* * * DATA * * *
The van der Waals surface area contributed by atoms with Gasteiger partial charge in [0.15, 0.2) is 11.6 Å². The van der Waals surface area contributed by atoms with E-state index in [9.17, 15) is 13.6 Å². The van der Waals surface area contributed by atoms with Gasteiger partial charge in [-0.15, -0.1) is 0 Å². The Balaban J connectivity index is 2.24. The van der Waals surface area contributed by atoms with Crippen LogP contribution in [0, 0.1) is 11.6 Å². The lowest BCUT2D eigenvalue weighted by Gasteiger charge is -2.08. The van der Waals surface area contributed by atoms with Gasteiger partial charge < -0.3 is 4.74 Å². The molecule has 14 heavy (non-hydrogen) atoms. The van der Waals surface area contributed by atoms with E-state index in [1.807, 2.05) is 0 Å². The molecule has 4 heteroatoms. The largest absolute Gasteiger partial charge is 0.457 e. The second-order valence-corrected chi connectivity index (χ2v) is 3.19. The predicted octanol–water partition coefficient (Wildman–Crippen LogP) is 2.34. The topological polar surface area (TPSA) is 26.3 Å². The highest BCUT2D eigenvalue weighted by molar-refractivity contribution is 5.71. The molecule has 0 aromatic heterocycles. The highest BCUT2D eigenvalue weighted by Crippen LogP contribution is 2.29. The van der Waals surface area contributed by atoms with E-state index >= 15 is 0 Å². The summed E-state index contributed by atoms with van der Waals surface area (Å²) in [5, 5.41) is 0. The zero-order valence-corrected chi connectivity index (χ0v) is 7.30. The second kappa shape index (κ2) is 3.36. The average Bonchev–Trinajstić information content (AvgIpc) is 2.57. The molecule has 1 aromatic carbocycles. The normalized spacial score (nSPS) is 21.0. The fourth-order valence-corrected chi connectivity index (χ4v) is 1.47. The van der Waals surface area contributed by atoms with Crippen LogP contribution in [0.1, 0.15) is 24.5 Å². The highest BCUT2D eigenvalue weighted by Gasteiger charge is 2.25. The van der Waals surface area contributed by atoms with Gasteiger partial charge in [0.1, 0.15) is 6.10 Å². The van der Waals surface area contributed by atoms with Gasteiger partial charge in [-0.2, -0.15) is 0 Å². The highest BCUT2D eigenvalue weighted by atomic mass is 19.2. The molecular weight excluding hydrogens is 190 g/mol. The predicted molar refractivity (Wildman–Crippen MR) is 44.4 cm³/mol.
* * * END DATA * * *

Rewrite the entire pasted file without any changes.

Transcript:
The van der Waals surface area contributed by atoms with Gasteiger partial charge in [0.15, 0.2) is 11.6 Å². The van der Waals surface area contributed by atoms with E-state index in [9.17, 15) is 13.6 Å². The van der Waals surface area contributed by atoms with Gasteiger partial charge in [-0.15, -0.1) is 0 Å². The Balaban J connectivity index is 2.24. The van der Waals surface area contributed by atoms with Crippen LogP contribution in [0, 0.1) is 11.6 Å². The lowest BCUT2D eigenvalue weighted by Gasteiger charge is -2.08. The van der Waals surface area contributed by atoms with Gasteiger partial charge < -0.3 is 4.74 Å². The molecule has 14 heavy (non-hydrogen) atoms. The van der Waals surface area contributed by atoms with E-state index in [1.807, 2.05) is 0 Å². The molecule has 4 heteroatoms. The largest absolute Gasteiger partial charge is 0.457 e. The second-order valence-corrected chi connectivity index (χ2v) is 3.19. The predicted octanol–water partition coefficient (Wildman–Crippen LogP) is 2.34. The topological polar surface area (TPSA) is 26.3 Å². The highest BCUT2D eigenvalue weighted by molar-refractivity contribution is 5.71. The molecule has 0 aromatic heterocycles. The highest BCUT2D eigenvalue weighted by Crippen LogP contribution is 2.29. The van der Waals surface area contributed by atoms with E-state index >= 15 is 0 Å². The summed E-state index contributed by atoms with van der Waals surface area (Å²) in [5, 5.41) is 0. The zero-order valence-corrected chi connectivity index (χ0v) is 7.30. The second kappa shape index (κ2) is 3.36. The average Bonchev–Trinajstić information content (AvgIpc) is 2.57. The molecule has 1 aromatic carbocycles. The normalized spacial score (nSPS) is 21.0. The fourth-order valence-corrected chi connectivity index (χ4v) is 1.47. The van der Waals surface area contributed by atoms with Crippen LogP contribution in [0.1, 0.15) is 24.5 Å². The highest BCUT2D eigenvalue weighted by Gasteiger charge is 2.25. The van der Waals surface area contributed by atoms with Gasteiger partial charge in [0.1, 0.15) is 6.10 Å². The van der Waals surface area contributed by atoms with Gasteiger partial charge in [-0.2, -0.15) is 0 Å². The highest BCUT2D eigenvalue weighted by atomic mass is 19.2. The molecular weight excluding hydrogens is 190 g/mol. The predicted molar refractivity (Wildman–Crippen MR) is 44.4 cm³/mol.